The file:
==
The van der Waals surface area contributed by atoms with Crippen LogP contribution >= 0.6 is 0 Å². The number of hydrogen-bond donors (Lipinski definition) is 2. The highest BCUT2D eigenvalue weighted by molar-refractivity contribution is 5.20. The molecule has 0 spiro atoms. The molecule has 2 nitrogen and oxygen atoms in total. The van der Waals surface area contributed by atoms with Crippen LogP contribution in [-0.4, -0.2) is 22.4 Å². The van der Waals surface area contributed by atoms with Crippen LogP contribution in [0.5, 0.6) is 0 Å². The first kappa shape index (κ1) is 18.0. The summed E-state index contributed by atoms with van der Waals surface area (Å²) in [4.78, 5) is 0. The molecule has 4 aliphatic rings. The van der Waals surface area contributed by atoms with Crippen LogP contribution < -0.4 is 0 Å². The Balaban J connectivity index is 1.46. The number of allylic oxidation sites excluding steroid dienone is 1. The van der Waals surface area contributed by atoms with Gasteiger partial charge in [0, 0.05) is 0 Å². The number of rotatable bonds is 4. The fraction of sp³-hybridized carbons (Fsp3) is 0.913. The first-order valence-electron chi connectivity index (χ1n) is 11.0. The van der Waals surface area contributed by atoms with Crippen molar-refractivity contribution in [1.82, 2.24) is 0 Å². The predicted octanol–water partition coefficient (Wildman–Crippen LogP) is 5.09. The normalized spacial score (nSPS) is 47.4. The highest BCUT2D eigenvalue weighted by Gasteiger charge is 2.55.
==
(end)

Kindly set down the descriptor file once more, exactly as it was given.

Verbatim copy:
The van der Waals surface area contributed by atoms with Crippen LogP contribution >= 0.6 is 0 Å². The number of hydrogen-bond donors (Lipinski definition) is 2. The highest BCUT2D eigenvalue weighted by molar-refractivity contribution is 5.20. The molecule has 0 spiro atoms. The molecule has 2 nitrogen and oxygen atoms in total. The van der Waals surface area contributed by atoms with Crippen LogP contribution in [-0.4, -0.2) is 22.4 Å². The van der Waals surface area contributed by atoms with Crippen LogP contribution in [0.5, 0.6) is 0 Å². The first kappa shape index (κ1) is 18.0. The summed E-state index contributed by atoms with van der Waals surface area (Å²) in [4.78, 5) is 0. The molecule has 4 aliphatic rings. The van der Waals surface area contributed by atoms with Crippen LogP contribution < -0.4 is 0 Å². The Balaban J connectivity index is 1.46. The number of allylic oxidation sites excluding steroid dienone is 1. The van der Waals surface area contributed by atoms with Gasteiger partial charge in [0, 0.05) is 0 Å². The number of rotatable bonds is 4. The fraction of sp³-hybridized carbons (Fsp3) is 0.913. The first-order valence-electron chi connectivity index (χ1n) is 11.0. The van der Waals surface area contributed by atoms with Crippen molar-refractivity contribution in [1.82, 2.24) is 0 Å². The predicted octanol–water partition coefficient (Wildman–Crippen LogP) is 5.09. The normalized spacial score (nSPS) is 47.4. The highest BCUT2D eigenvalue weighted by Gasteiger charge is 2.55.